How to Quit Smoking Even If You Don't Want To
by Barbara Miller
Trafford Publishing

"I said you could keep smoking. I didn't say it was going to be enjoyable."

Right from the start, Miller unapologetically defies the accumulated wisdom of years of addiction treatment research. Considering that countless people have unsuccessfully tried time and again to quit smoking using conventional methods, Miller's unabashed defiance of them might not be a bad thing. As the author succinctly points out, most smoking cessation methods involve external approaches (e.g. taking a pill or applying a patch). The Barbara Miller Plan (BMP Method) shuns external methods and instead advocates stimulating change from within. The basic premise of the BMP Method approach is that in order to successfully quit and avoid relapse, one must internalize the perception that smoking is not an enjoyable activity.

Miller, a former smoker who successfully quit using her own method, lays out the step-by-step instructions. She begins with the basics, including choosing the right time to quit, developing the right mindset, and exploring common obstacles to quitting. Then, Miller once again completely turns conventional addiction treatment wisdom on its head by instructing quitters to avoid telling others of their cessation plans, avoid outwardly displaying the signs of withdrawal (no pity parties here, folks), and essentially, avoid reaching out to external sources of support. Instead, soon-to-be ex-smokers look within themselves for the strength they need to go ten minutes without a smoke... then an hour, then up to four hours to get ready to quit.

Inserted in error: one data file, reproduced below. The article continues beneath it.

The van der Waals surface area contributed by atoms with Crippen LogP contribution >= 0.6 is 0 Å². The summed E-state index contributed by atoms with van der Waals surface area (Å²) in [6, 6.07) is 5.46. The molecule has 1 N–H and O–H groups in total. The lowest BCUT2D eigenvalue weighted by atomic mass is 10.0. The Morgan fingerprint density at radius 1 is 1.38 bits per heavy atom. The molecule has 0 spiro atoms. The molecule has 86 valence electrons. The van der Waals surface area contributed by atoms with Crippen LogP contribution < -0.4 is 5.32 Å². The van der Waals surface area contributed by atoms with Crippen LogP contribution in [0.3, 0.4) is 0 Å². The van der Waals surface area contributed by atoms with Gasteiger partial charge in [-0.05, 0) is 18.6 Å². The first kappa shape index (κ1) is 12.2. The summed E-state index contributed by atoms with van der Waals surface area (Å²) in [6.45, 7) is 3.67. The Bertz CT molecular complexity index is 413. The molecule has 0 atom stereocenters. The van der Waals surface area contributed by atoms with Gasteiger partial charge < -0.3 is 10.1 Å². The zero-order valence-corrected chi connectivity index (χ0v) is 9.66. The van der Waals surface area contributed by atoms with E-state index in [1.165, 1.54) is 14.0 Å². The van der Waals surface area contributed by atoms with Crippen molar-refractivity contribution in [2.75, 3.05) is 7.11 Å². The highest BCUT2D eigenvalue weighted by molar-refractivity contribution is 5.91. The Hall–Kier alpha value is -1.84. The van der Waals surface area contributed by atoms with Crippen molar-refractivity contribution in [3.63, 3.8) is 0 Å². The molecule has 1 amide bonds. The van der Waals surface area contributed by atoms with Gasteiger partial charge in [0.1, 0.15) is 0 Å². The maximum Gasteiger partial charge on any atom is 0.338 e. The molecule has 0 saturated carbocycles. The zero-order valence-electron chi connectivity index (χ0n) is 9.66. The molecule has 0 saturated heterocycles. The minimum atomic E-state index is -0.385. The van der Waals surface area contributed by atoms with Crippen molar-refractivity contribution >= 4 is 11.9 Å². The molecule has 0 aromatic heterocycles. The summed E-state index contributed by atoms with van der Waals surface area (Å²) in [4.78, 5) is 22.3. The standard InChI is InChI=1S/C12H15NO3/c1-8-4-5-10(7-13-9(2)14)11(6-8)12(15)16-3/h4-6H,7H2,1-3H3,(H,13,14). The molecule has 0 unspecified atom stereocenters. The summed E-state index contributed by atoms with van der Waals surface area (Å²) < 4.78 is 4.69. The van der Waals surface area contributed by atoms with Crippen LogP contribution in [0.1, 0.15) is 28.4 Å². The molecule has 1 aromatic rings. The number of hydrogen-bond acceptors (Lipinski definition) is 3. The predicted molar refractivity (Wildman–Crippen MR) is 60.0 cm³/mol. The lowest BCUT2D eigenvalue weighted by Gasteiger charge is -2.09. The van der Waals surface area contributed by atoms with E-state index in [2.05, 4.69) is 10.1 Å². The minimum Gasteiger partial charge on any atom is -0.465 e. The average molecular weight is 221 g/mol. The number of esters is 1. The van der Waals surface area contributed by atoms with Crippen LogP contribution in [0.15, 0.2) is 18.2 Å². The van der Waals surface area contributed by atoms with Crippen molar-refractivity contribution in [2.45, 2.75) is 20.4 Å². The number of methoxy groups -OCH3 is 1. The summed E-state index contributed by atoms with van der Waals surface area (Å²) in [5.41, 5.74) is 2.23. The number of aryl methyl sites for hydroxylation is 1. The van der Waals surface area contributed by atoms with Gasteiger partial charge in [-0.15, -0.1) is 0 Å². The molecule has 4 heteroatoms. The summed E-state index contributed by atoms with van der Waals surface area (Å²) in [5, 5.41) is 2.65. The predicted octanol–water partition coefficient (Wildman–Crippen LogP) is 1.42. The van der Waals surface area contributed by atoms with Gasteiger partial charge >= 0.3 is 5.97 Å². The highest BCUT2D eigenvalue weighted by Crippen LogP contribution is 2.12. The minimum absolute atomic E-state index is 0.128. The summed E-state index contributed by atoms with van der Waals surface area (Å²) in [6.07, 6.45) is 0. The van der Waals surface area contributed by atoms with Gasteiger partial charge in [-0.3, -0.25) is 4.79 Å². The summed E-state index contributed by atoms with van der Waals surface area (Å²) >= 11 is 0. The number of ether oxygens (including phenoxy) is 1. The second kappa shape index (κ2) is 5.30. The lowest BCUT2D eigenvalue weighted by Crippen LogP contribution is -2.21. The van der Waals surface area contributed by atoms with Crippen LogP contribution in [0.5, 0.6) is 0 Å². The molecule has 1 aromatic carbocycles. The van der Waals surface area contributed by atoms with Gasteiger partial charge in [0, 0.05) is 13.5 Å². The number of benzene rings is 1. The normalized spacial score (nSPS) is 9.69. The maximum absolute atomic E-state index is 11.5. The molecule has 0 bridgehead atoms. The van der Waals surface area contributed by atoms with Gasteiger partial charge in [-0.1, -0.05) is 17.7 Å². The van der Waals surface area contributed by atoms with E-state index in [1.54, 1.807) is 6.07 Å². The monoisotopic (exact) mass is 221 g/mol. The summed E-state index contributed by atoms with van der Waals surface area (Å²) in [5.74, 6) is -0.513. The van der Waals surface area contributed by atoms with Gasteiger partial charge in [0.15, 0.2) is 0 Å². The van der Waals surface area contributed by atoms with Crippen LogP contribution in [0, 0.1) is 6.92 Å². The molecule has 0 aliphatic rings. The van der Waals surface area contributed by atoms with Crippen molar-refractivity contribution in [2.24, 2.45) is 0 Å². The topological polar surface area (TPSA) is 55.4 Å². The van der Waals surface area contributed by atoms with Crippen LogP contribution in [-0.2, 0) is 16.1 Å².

Since nicotine addiction is a personal problem, it does make sense that an effective cessation program would involve intense inner reflection, meditation, and self-hypnosis. And while quitting an addictive behavior is never without its challenges, Miller's no nonsense manner of dealing with these challenges is highly appealing. Her momentary humor scattered throughout the book provides a pleasant distraction from the weighty subject at hand. Smokers who give the BMP Method approach a try are likely to be happily surprised by the one-of-a-kind advice found here.

RECOMMENDED by the US Review

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